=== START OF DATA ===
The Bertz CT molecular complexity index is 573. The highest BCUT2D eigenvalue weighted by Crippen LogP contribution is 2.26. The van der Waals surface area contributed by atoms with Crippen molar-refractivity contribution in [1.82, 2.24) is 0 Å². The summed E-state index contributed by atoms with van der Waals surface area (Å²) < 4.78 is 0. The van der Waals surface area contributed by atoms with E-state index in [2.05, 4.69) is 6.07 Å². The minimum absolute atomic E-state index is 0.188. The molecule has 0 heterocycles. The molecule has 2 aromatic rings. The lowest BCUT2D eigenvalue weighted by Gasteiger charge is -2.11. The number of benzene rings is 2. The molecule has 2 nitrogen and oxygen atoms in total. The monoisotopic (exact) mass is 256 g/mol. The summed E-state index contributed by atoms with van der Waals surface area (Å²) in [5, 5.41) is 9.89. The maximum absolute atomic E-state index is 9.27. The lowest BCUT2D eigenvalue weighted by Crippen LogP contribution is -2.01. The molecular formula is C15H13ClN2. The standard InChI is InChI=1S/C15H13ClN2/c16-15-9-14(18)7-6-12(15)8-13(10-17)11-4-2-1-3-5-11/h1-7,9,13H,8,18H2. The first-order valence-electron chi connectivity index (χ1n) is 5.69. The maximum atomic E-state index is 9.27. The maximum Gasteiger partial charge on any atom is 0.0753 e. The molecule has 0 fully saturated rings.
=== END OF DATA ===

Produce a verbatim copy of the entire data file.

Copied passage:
The Bertz CT molecular complexity index is 573. The highest BCUT2D eigenvalue weighted by Crippen LogP contribution is 2.26. The van der Waals surface area contributed by atoms with Crippen molar-refractivity contribution in [1.82, 2.24) is 0 Å². The summed E-state index contributed by atoms with van der Waals surface area (Å²) < 4.78 is 0. The van der Waals surface area contributed by atoms with E-state index in [2.05, 4.69) is 6.07 Å². The minimum absolute atomic E-state index is 0.188. The molecule has 0 heterocycles. The molecule has 2 aromatic rings. The lowest BCUT2D eigenvalue weighted by Gasteiger charge is -2.11. The number of benzene rings is 2. The molecule has 2 nitrogen and oxygen atoms in total. The monoisotopic (exact) mass is 256 g/mol. The summed E-state index contributed by atoms with van der Waals surface area (Å²) in [5, 5.41) is 9.89. The maximum absolute atomic E-state index is 9.27. The lowest BCUT2D eigenvalue weighted by Crippen LogP contribution is -2.01. The molecular formula is C15H13ClN2. The standard InChI is InChI=1S/C15H13ClN2/c16-15-9-14(18)7-6-12(15)8-13(10-17)11-4-2-1-3-5-11/h1-7,9,13H,8,18H2. The first-order valence-electron chi connectivity index (χ1n) is 5.69. The maximum atomic E-state index is 9.27. The maximum Gasteiger partial charge on any atom is 0.0753 e. The molecule has 0 fully saturated rings.